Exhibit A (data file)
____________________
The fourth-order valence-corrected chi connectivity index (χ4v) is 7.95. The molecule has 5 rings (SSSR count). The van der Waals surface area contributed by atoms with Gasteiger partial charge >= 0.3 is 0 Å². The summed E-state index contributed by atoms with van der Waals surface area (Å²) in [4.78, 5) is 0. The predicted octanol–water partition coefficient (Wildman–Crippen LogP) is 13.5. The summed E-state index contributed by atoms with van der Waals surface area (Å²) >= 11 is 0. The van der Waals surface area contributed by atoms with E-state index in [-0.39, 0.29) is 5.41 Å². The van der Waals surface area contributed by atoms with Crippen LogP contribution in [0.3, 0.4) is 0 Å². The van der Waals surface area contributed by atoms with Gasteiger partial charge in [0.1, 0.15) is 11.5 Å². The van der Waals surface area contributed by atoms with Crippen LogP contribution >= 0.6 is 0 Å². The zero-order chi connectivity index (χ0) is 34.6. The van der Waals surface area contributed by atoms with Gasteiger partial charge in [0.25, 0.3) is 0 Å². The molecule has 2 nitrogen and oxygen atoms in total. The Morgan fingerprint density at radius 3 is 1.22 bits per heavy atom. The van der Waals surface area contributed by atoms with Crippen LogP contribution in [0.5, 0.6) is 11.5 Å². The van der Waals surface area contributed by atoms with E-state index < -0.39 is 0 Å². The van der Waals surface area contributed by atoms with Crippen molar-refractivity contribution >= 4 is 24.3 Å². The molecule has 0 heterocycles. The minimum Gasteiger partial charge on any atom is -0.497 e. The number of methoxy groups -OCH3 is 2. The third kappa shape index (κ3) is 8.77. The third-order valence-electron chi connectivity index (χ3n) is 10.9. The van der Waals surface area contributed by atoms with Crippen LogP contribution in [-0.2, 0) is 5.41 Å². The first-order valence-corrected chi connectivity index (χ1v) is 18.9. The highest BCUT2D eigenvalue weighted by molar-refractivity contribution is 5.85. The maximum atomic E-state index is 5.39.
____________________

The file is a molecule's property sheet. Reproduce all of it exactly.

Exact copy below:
The fourth-order valence-corrected chi connectivity index (χ4v) is 7.95. The molecule has 5 rings (SSSR count). The van der Waals surface area contributed by atoms with Gasteiger partial charge >= 0.3 is 0 Å². The summed E-state index contributed by atoms with van der Waals surface area (Å²) in [4.78, 5) is 0. The predicted octanol–water partition coefficient (Wildman–Crippen LogP) is 13.5. The summed E-state index contributed by atoms with van der Waals surface area (Å²) >= 11 is 0. The van der Waals surface area contributed by atoms with E-state index in [-0.39, 0.29) is 5.41 Å². The van der Waals surface area contributed by atoms with Crippen LogP contribution in [0.3, 0.4) is 0 Å². The van der Waals surface area contributed by atoms with Gasteiger partial charge in [0.1, 0.15) is 11.5 Å². The van der Waals surface area contributed by atoms with Crippen LogP contribution >= 0.6 is 0 Å². The zero-order chi connectivity index (χ0) is 34.6. The van der Waals surface area contributed by atoms with Gasteiger partial charge in [0.25, 0.3) is 0 Å². The molecule has 2 nitrogen and oxygen atoms in total. The Morgan fingerprint density at radius 3 is 1.22 bits per heavy atom. The van der Waals surface area contributed by atoms with Crippen LogP contribution in [0.5, 0.6) is 11.5 Å². The van der Waals surface area contributed by atoms with E-state index < -0.39 is 0 Å². The van der Waals surface area contributed by atoms with Crippen molar-refractivity contribution >= 4 is 24.3 Å². The molecule has 0 heterocycles. The minimum Gasteiger partial charge on any atom is -0.497 e. The number of methoxy groups -OCH3 is 2. The third kappa shape index (κ3) is 8.77. The third-order valence-electron chi connectivity index (χ3n) is 10.9. The van der Waals surface area contributed by atoms with Crippen LogP contribution in [-0.2, 0) is 5.41 Å². The first-order valence-corrected chi connectivity index (χ1v) is 18.9. The highest BCUT2D eigenvalue weighted by molar-refractivity contribution is 5.85. The maximum atomic E-state index is 5.39.